April 28, 2013 § Leave a comment
This summer, I have an internship on Boylston Street. I’ll transcribe original works by the Adams family, maybe do a little research, some menial office work. One more thing to put on the resume, to keep up with all the other undergraduate kids balancing partying and the promise of the real world right around the corner. It was a relief to see that “Congratulations!” email sitting in my inbox. I was guaranteed an unpaid gig with limited hours, and I was thrilled. There was a plan for summer, and soon another teensy bit of experience under my belt.
A week after landing the internship, I went walking alone in Dublin. It was dark and late, and I must have criss-crossed the city twice, jamming music in my ears and feeling that familiar, unwelcome spacey feeling. I passed people on the sidewalk and waited at traffic lights and even picked up soup in a bag from a small grocery store for dinner, but I wasn’t there. Just a shell. More than that. I was feeling what I used to feel when I snuck out of the house as kid, when I would hop the fence and wander into the little woods behind. I wanted to disappear entirely, but there was the neighbors’ house, right behind a few scraggly trees, because the rest of the woods had been cleared to make room for a swing set. And so I would turn and wander back into my little blue Cape house version of Hell. And now in Dublin, despite feeling impulsive, and like maybe, fuck it, I wouldn’t go back this time, I knew soon I’d smile at all my roommates as I opened the door and make a comment about the weather and put the soup on the stove.
I really think God taught me a lesson that day.
After two hours of self-pitying wandering, with no way of telling my roommates if I was okay, or where I had gone, or when I’d be back, having left my phone at home, when the city was good and dark, I opened the door, smiled at my roommates (“Where were you???”), put the soup on the stove, and picked up my phone. Several missed calls from my mother. A frantic message from a close friend back home. Is your family safe?
Is your family safe?
Why wouldn’t they be? I texted back. It’s a stupid question, something people ask in dramatic movies. Before I even finished typing I’d navigated to CNN.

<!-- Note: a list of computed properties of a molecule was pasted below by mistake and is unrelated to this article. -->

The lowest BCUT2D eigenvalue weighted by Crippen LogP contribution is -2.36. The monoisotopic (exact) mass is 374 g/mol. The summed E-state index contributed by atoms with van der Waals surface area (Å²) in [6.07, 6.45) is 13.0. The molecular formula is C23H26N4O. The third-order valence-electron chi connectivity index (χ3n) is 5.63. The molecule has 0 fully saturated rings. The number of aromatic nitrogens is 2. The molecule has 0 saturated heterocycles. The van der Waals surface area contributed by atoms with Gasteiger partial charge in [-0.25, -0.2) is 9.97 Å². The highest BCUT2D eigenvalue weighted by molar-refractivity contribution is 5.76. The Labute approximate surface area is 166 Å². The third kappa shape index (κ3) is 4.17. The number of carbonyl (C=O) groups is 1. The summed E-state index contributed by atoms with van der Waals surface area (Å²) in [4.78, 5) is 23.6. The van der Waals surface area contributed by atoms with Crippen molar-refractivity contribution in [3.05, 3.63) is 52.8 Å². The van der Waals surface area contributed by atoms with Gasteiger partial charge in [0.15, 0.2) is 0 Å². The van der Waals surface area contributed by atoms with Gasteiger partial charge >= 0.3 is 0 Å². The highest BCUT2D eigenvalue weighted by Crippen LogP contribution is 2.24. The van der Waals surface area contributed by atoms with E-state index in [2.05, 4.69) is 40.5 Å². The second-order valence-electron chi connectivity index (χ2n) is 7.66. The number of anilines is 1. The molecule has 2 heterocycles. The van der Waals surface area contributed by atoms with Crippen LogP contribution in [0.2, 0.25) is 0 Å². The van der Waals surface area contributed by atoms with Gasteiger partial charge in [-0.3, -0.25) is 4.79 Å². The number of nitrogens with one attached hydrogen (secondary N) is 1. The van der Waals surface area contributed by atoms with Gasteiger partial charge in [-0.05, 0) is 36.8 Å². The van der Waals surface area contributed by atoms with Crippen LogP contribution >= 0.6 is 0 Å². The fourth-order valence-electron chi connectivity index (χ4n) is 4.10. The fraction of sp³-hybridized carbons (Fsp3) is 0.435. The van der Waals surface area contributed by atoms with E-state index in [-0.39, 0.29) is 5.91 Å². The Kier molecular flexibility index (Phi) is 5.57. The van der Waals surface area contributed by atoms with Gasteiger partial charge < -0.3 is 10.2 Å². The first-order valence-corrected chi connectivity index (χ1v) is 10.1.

Blasts in Boston, at least one dead, scores injured, information coming in, and a street I’ve walked a million times filled with smoke and screams. The Marathon. Shit, the Marathon was today. People I know run that marathon. People I know watch that marathon. People I know could be dead or without legs, for Christ’s sake, dead or at least forever changed in no more than 15 seconds. Shit. Shit.
I called my mother. We think everyone’s okay, but we haven’t heard from this person, or that person. No, Sean, my uncle, a Boston cop, wasn’t working. Still out on injury, thank God, normally works the Marathon. But we haven’t heard from Dad’s college buddy, or Matt next door, or Janice…no, nobody knows anything, yes, she’s safe, but she’s stuck in the city, can’t get out, train lines shut down, phones off, can’t get through…
For the next few hours, I experienced what no one should have to experience. I refreshed news pages, I stayed on the line with my mother, and I waited. Waited to hear who was okay. And who wasn’t. Waited for what would happen next, because something would happen next. Another bombing, or an arrest. Something would happen.
Too close to home, I kept thinking. Perhaps the selfish thing a person can think, but still. I don’t think of people dying every day in Syria. But I’m unable to breathe when hate, terror, evil blows up the corner of Boylston street. And a couple hundred people with it.
I hated myself for my self-absorbed, poor-me wandering. And I hated that I tried to disappear while so many others didn’t have a choice. And while others were desperately trying to find their loved ones, find hope, find normalcy. And it’s not my fault, and maybe I’m being too hard on myself, but Jesus, I was listening to melancholy musical theatre and buying bagged soup while a 6 year old little girl’s legs were blow off, and her 8 year old brother’s soul blown to pieces.